A Natural Tradeoff

Before you empty your kitchen cupboards in the pursuit of perfect skin, remember that natural treatments take longer to work than chemical ones. In fact, most food-related curatives will take at least a month (usually two) to work. Also, know that the results you'll achieve will depend on the severity of the sun damage. Less damaged areas may lighten completely, while darker splotches may simply fade.

Getting Rid of Sun Spots Naturally

If you find the idea of chemical peels or hydroquinone solutions unappealing, you have a variety of natural ways to reduce the appearance of sun damage on your skin. To start, you can eat a flavanoid-rich diet, which may also help reduce your risk of cancer. Flavanoids are powerful antioxidants found in a variety of fruits, vegetables and grains; they also exist in tea and in soy-based foods [source: American Chronicle].

Here are some other natural remedies you can often find right in your home:

  • Lemons -- Lemon juice is a natural skin lightener and should be applied a couple of times a day when used for that purpose. But keep in mind that lemon juice can make your skin extra sensitive to the sun. To avoid negating the benefits of your treatment, be sure to cover affected areas when you're outdoors [source: American Chronicle].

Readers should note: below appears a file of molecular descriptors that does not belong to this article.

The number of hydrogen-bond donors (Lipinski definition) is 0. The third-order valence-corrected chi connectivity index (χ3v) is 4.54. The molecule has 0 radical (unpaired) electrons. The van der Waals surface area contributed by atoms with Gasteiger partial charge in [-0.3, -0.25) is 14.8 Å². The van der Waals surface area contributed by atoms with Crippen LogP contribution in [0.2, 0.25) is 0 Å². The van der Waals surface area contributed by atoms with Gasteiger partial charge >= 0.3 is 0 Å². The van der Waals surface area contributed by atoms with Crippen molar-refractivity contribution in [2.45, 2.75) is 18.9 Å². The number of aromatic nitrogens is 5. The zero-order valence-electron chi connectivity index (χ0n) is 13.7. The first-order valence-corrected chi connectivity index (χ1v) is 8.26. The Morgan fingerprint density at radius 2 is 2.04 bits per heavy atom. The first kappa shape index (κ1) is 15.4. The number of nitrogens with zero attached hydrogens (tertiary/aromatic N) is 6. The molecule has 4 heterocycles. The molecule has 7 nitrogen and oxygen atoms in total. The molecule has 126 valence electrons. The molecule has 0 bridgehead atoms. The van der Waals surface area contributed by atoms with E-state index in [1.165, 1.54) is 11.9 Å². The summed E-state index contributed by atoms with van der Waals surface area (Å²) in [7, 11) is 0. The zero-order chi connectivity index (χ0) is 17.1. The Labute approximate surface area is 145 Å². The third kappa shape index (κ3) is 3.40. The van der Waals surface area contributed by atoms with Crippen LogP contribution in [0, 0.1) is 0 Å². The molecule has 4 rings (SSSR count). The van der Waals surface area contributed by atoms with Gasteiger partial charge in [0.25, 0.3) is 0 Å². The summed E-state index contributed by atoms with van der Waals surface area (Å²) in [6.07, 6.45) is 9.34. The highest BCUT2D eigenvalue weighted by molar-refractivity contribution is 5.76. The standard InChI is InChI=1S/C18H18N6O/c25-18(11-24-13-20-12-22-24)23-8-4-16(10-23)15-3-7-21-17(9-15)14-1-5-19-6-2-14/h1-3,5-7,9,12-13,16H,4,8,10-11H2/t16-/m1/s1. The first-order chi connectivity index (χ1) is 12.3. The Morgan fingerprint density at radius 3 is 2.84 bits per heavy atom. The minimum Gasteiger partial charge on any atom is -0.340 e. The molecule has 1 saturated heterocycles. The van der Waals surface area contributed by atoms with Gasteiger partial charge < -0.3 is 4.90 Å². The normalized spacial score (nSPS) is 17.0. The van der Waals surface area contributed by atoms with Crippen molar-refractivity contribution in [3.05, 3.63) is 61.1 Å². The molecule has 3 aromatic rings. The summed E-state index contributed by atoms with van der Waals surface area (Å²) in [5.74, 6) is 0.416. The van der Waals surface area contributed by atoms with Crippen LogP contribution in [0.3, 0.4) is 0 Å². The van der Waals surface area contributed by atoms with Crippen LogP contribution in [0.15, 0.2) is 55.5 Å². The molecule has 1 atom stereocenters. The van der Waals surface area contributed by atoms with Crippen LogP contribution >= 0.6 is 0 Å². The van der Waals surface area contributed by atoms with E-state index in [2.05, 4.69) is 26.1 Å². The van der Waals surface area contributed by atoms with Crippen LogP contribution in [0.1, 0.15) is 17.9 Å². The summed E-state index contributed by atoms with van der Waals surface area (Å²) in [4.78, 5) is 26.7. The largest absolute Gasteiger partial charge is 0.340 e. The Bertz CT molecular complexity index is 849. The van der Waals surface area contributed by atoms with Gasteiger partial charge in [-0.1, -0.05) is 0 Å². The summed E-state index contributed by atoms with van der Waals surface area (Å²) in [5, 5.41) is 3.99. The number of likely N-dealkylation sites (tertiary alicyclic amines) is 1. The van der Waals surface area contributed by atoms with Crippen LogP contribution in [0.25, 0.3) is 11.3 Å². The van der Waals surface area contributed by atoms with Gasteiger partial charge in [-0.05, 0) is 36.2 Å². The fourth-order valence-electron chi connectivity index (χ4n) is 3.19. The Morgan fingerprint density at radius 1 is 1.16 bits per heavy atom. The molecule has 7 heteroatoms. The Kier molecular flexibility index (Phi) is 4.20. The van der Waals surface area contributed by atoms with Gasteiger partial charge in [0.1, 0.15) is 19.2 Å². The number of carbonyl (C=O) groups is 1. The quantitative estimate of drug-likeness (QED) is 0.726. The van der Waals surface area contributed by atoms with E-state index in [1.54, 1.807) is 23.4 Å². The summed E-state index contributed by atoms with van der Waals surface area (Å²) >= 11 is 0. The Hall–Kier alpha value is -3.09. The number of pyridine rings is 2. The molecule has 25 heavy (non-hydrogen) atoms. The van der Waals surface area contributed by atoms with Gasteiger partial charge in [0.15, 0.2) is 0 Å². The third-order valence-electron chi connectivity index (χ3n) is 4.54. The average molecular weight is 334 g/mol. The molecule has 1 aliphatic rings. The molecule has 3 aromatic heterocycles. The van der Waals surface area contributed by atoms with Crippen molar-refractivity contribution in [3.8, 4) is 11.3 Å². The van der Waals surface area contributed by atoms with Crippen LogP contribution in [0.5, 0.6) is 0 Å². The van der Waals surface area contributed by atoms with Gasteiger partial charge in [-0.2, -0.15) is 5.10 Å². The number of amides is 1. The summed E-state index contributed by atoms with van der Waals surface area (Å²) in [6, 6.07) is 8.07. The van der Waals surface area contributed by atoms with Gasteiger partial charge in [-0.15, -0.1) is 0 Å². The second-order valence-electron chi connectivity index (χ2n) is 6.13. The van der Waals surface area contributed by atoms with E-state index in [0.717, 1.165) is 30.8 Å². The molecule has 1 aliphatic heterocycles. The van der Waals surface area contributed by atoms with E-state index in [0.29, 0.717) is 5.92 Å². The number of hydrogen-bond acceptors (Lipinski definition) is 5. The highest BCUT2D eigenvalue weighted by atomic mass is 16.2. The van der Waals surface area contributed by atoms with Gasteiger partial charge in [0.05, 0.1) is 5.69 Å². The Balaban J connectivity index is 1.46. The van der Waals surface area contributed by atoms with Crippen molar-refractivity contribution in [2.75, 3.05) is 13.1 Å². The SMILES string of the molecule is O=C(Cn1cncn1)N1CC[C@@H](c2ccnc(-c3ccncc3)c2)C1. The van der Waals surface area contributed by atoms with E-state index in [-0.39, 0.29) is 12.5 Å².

• Onions and garlic -- If you can stand smelling like dinner, then this low-cost dermabrasion substitute may be the treatment for you. Apply onion juice or a garlic clove directly to your sun spots; the acidity will cause your skin to peel and then lighten [source: DocShop].
  • Milk -- The lactic acid in milk helps cells regenerate. Buttermilk and yogurt will do the trick, too.
  • Papaya -- Press its flesh to yours for 20 minutes a day until you get the results you'd like.
  • Castor oil and aloe vera -- These substances won't bleach your sun spots, but they can help even out your skin's texture.
  • Vitamins -- You know that you can take them orally, but did you know you can apply them topically, too? Look for products that contain vitamins A (or retinol), E and C, all of which have antioxidant, or cell restorative, powers. Vitamin B3 and coenzyme Q10 may also reduce the chance of harm from ultraviolet light [source: Harvard Health Publications].

For more insights about how the sun can affect your skin, check out the links on the following page.